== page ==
// done.
    
  • The mongo driver marks writes on the current fence for insert/update/remove/dropCollection/dropDatabase calls.
  • The oplog observer and polling observer both mark writes when a collection has changed and they need to wait to grab the result from the database and send the required DDP message

I couldn’t directly find why unblock would send updated immediately, but I assume it clears the current write, so more operations can continue out-of-order from the same session.


tl;dr: Updated lets the client know that all operations related to a (not-unblocked) method have completed and the next method can be executed

Thanks for the inspiration for a deep-dive

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This is incredible. Something that made no sense, now explained! What does the client use the updated response for though? Does the callback trigger on result, or on updated?

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If you use Meteor.apply, you can pass an onResultReceived callback in options, which is called when result is received.
The updated response is the trigger to call the normal callback given to Meteor.call or apply

This means that you can expect that any database changes will have arrived on the client by the time the callback runs.
For example, say you’ve inserted a document with a method. If you’re subscribed to the relevant collection, you can be sure that when the callback runs, you can use findOne() to get the document.

This is explained pretty well in the guide: https://guide.meteor.com/methods.html#call-lifecycle

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Thank you so much for the through answer @coagmano. I believe it’s important to examine our understanding of methods workflow is correct. So the scenario, in my own understanding, goes as follows:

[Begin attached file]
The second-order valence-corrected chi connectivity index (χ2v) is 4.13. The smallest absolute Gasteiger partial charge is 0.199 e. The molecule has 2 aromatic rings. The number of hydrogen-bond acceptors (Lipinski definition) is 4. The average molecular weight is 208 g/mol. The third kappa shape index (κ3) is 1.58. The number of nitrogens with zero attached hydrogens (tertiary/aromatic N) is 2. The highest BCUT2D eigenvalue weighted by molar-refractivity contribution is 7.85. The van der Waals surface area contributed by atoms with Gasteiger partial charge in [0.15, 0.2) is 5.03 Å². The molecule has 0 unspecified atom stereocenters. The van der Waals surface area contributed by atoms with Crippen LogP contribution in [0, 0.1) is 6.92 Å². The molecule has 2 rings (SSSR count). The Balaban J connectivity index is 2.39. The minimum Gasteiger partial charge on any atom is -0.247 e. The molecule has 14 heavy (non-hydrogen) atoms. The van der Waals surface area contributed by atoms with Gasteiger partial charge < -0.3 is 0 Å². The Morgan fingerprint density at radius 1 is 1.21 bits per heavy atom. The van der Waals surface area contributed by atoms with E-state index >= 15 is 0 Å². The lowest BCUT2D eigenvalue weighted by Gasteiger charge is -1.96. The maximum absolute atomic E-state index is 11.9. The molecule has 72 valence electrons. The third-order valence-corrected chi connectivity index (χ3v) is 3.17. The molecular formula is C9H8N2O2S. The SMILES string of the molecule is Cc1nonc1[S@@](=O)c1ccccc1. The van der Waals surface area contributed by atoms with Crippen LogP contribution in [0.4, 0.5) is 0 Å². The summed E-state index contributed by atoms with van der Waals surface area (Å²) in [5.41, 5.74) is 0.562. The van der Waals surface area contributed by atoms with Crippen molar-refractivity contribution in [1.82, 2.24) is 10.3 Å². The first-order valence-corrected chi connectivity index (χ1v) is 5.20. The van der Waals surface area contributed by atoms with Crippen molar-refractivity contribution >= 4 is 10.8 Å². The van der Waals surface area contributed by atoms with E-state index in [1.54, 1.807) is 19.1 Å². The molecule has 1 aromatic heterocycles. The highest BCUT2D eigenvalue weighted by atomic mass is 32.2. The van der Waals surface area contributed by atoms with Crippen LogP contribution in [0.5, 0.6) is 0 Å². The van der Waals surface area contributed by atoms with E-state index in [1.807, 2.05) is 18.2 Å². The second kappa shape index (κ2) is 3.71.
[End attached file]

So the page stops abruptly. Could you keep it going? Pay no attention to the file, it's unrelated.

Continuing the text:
1. You click on a button that triggers a method (this method is defined on both the client and server which means latency compensation is involved)
  2. Meteor preps for invoking the simulation by starting to watch out for which documents are about to be changed. The changes in the simulation are applied to what’s called ‘local collection’ and as we watched which documents got changed we managed to identify them and store them in ‘original collection’.

Please note that we can later on use the original collection to track back the changes applied in the simulation if the method fails.

  1. The simulation runs gracefully, the UI gets updated splendidly and the user doesn’t know a thing!

  2. Meanwhile, Meteor sends out a DDP call to the server with the method name and parameters.

  3. The server does its thing and returns the result of the method computation. Simultaneously, the DB operations resulted from the method are to be notified back to the client by updated DDP message when done.

Again, It’s important to differentiate between the method ‘result’ and the write operations denoted by updated DDP message.

  1. When Meteor gets the ‘result’ from the method invocation, it applies the returned result to the ‘original collection’ but keeps the ‘local collection’ as is.